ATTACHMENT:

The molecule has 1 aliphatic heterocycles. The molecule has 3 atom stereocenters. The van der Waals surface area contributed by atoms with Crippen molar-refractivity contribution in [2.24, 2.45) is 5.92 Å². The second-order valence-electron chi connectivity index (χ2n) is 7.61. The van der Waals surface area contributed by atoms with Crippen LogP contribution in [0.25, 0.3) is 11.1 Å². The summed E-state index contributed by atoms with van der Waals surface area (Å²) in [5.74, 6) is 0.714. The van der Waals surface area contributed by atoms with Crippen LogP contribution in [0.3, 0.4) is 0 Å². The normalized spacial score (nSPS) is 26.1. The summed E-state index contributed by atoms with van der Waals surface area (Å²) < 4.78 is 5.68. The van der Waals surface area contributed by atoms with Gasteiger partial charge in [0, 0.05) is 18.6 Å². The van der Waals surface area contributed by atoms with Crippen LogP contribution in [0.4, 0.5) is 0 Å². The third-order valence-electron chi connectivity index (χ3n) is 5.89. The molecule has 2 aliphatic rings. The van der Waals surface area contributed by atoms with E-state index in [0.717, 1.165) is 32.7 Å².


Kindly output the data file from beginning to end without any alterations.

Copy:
The molecule has 1 aliphatic heterocycles. The molecule has 3 atom stereocenters. The van der Waals surface area contributed by atoms with Crippen molar-refractivity contribution in [2.24, 2.45) is 5.92 Å². The second-order valence-electron chi connectivity index (χ2n) is 7.61. The van der Waals surface area contributed by atoms with Crippen LogP contribution in [0.25, 0.3) is 11.1 Å². The summed E-state index contributed by atoms with van der Waals surface area (Å²) in [5.74, 6) is 0.714. The van der Waals surface area contributed by atoms with Crippen LogP contribution in [0.3, 0.4) is 0 Å². The normalized spacial score (nSPS) is 26.1. The summed E-state index contributed by atoms with van der Waals surface area (Å²) < 4.78 is 5.68. The van der Waals surface area contributed by atoms with Gasteiger partial charge in [0, 0.05) is 18.6 Å². The van der Waals surface area contributed by atoms with Crippen LogP contribution in [0.4, 0.5) is 0 Å². The third-order valence-electron chi connectivity index (χ3n) is 5.89. The molecule has 2 aliphatic rings. The van der Waals surface area contributed by atoms with E-state index in [0.717, 1.165) is 32.7 Å².